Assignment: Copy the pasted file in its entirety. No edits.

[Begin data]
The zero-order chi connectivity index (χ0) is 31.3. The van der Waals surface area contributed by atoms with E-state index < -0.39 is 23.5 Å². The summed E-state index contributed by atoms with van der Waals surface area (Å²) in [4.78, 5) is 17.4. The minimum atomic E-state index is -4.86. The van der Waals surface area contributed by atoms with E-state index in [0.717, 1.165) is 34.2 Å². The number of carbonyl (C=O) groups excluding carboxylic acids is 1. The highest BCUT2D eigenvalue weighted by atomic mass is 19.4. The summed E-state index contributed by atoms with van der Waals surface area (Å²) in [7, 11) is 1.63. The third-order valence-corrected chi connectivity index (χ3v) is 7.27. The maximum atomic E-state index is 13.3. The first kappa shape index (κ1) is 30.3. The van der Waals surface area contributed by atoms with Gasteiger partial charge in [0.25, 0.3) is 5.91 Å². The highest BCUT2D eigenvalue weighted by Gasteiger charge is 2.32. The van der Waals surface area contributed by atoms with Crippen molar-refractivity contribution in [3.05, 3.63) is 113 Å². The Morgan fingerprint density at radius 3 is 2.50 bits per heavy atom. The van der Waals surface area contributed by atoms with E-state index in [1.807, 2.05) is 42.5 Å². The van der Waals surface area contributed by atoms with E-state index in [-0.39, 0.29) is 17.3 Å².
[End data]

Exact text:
The zero-order chi connectivity index (χ0) is 31.3. The van der Waals surface area contributed by atoms with E-state index < -0.39 is 23.5 Å². The summed E-state index contributed by atoms with van der Waals surface area (Å²) in [4.78, 5) is 17.4. The minimum atomic E-state index is -4.86. The van der Waals surface area contributed by atoms with E-state index in [0.717, 1.165) is 34.2 Å². The number of carbonyl (C=O) groups excluding carboxylic acids is 1. The highest BCUT2D eigenvalue weighted by atomic mass is 19.4. The summed E-state index contributed by atoms with van der Waals surface area (Å²) in [7, 11) is 1.63. The third-order valence-corrected chi connectivity index (χ3v) is 7.27. The maximum atomic E-state index is 13.3. The first kappa shape index (κ1) is 30.3. The van der Waals surface area contributed by atoms with Gasteiger partial charge in [0.25, 0.3) is 5.91 Å². The highest BCUT2D eigenvalue weighted by Gasteiger charge is 2.32. The van der Waals surface area contributed by atoms with Crippen molar-refractivity contribution in [3.05, 3.63) is 113 Å². The Morgan fingerprint density at radius 3 is 2.50 bits per heavy atom. The van der Waals surface area contributed by atoms with E-state index in [1.807, 2.05) is 42.5 Å². The van der Waals surface area contributed by atoms with E-state index in [-0.39, 0.29) is 17.3 Å².